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This article was published 10/6/2011 (2207 days ago), so information in it may no longer be current.
CRAIG RAMSAY has spent a lifetime in hockey. But nothing from all those experiences on the ice and behind the bench during a 40-year association with the NHL could possibly help prepare him for what he is going to live through this weekend.
The 60-year-old head coach of the Atlanta Thrashers in 2010-11, Ramsay spoke with new Winnipeg GM Kevin Cheveldayoff Thursday night about his future with the organization and the fate of associate coach John Torchetti, assistant coach Mike Stothers and video coach Tony Borgford.
And the answer?
"They asked for the weekend and then said they'd call," Ramsay said Friday afternoon in a telephone interview. "We're just waiting on them now. It's very difficult. It's not a great thing to be sitting around wondering what's going on. But that's where we are and there's not much I can do about that."
The Thrashers were 34-36-12 under Ramsay, who became the fifth head coach in the organization's history a year ago this month. Atlanta busted out of the gate last season, but struggled in the second half, finished 12th in the Eastern Conference and missed the playoffs. That said, a handful of players have spoken out in support of Ramsay -- who won a Stanley Cup as an assistant head coach with the Tampa Bay Lightning and has also had head coaching gigs with Buffalo and Philadelphia -- including captain Andrew Ladd during his pit stop in Winnipeg this week.
Small consolation, it would seem, for Ramsay while he awaits his fate.
"The players, they're good people and I think they have a chance to be a pretty good team," said Ramsay. "That's nice to hear. But knowing that and $2.41 gets you a large Starbucks coffee."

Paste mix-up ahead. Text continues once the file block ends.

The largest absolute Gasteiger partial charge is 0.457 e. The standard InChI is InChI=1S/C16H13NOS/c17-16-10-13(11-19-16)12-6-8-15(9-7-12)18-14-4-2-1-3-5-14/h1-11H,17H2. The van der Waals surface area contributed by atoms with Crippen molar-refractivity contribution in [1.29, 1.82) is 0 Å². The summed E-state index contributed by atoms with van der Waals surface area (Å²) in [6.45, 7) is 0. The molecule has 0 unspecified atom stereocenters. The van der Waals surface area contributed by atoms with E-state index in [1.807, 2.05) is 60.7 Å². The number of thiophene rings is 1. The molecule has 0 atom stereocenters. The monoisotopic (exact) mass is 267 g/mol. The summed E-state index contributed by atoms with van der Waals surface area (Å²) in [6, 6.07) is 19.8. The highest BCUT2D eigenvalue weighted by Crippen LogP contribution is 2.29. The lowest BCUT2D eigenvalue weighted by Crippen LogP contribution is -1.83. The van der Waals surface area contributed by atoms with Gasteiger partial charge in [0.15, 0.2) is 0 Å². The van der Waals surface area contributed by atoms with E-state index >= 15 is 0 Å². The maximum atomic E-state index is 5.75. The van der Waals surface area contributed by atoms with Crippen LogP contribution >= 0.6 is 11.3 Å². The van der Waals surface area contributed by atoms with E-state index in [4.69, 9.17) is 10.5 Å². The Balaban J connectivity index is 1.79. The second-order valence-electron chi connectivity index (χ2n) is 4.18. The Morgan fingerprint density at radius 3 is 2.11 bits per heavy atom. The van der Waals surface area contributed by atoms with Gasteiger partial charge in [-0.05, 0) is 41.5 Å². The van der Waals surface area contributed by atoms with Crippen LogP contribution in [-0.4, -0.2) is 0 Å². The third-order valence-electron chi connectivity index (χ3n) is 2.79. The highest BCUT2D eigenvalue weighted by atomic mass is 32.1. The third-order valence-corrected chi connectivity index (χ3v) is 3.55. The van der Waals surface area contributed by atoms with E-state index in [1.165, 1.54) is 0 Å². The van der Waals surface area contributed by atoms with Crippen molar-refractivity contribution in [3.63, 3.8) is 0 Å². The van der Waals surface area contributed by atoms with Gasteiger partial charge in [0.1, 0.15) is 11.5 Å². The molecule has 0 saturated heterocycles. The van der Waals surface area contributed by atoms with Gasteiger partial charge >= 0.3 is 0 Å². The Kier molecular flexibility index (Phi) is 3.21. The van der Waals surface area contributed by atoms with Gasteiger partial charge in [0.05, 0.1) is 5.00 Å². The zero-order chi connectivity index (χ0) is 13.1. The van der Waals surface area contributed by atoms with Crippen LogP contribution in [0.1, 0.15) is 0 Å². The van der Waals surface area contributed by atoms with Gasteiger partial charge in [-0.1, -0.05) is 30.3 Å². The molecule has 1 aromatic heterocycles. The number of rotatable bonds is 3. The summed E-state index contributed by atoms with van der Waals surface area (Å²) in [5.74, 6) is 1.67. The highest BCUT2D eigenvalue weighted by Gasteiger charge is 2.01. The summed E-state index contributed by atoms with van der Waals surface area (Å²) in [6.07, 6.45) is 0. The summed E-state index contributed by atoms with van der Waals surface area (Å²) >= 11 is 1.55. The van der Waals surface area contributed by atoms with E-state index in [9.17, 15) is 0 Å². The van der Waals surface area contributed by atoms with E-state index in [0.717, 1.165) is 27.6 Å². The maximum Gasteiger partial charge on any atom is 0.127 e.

Asked what his gut was telling him about his future, Ramsay added: "They took my stomach out in '93 and I lost all my gut feelings."
(True story: Ramsay suffered a ruptured bleeding ulcer in 1993 and had his stomach removed in two emergency operations).
Ramsay, in an earlier interview with The Atlanta Journal-Constitution, does seem resigned to not making the move north to Winnipeg, saying, "I didn't think it would end like this. I can't look into the future. I saw what I thought was a good opportunity to work with someone I had known for years (in former GM Rick Dudley)... I'm sorry we didn't get there."
Cheveldayoff and assistant GM/director of hockey operations Craig Heisinger plan to spend the weekend making a number of staff-related decisions, including the future of a Thrashers' scouting department which has done much of the heavy lifting in advance of the NHL entry draft later this month.
On Monday Heisinger flew to Atlanta and told some members of the Thrashers' support staff that they would not be involved in the new operation. Those decisions apparently included the equipment managers, trainers and the strength and conditioning coach.
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